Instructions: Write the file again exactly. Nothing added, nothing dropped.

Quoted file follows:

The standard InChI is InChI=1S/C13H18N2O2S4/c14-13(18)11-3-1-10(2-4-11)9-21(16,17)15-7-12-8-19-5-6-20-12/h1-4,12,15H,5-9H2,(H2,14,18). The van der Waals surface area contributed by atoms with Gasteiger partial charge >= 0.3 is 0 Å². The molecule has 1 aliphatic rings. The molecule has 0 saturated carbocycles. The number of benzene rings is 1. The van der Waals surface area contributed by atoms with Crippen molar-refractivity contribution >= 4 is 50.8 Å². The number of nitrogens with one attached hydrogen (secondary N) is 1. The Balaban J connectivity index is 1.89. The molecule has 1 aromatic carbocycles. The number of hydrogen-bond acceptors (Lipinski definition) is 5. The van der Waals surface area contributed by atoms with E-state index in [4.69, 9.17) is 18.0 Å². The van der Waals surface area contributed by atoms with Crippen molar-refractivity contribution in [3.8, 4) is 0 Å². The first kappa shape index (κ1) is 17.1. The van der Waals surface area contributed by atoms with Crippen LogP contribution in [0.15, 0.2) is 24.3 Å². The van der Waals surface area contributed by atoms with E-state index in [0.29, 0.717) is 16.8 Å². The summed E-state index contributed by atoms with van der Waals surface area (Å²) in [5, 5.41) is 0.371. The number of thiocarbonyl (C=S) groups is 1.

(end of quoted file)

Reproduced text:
The standard InChI is InChI=1S/C13H18N2O2S4/c14-13(18)11-3-1-10(2-4-11)9-21(16,17)15-7-12-8-19-5-6-20-12/h1-4,12,15H,5-9H2,(H2,14,18). The van der Waals surface area contributed by atoms with Gasteiger partial charge >= 0.3 is 0 Å². The molecule has 1 aliphatic rings. The molecule has 0 saturated carbocycles. The number of benzene rings is 1. The van der Waals surface area contributed by atoms with Crippen molar-refractivity contribution >= 4 is 50.8 Å². The number of nitrogens with one attached hydrogen (secondary N) is 1. The Balaban J connectivity index is 1.89. The molecule has 1 aromatic carbocycles. The number of hydrogen-bond acceptors (Lipinski definition) is 5. The van der Waals surface area contributed by atoms with E-state index in [4.69, 9.17) is 18.0 Å². The van der Waals surface area contributed by atoms with Crippen molar-refractivity contribution in [3.8, 4) is 0 Å². The first kappa shape index (κ1) is 17.1. The van der Waals surface area contributed by atoms with Crippen LogP contribution in [0.15, 0.2) is 24.3 Å². The van der Waals surface area contributed by atoms with E-state index in [0.29, 0.717) is 16.8 Å². The summed E-state index contributed by atoms with van der Waals surface area (Å²) in [5, 5.41) is 0.371. The number of thiocarbonyl (C=S) groups is 1.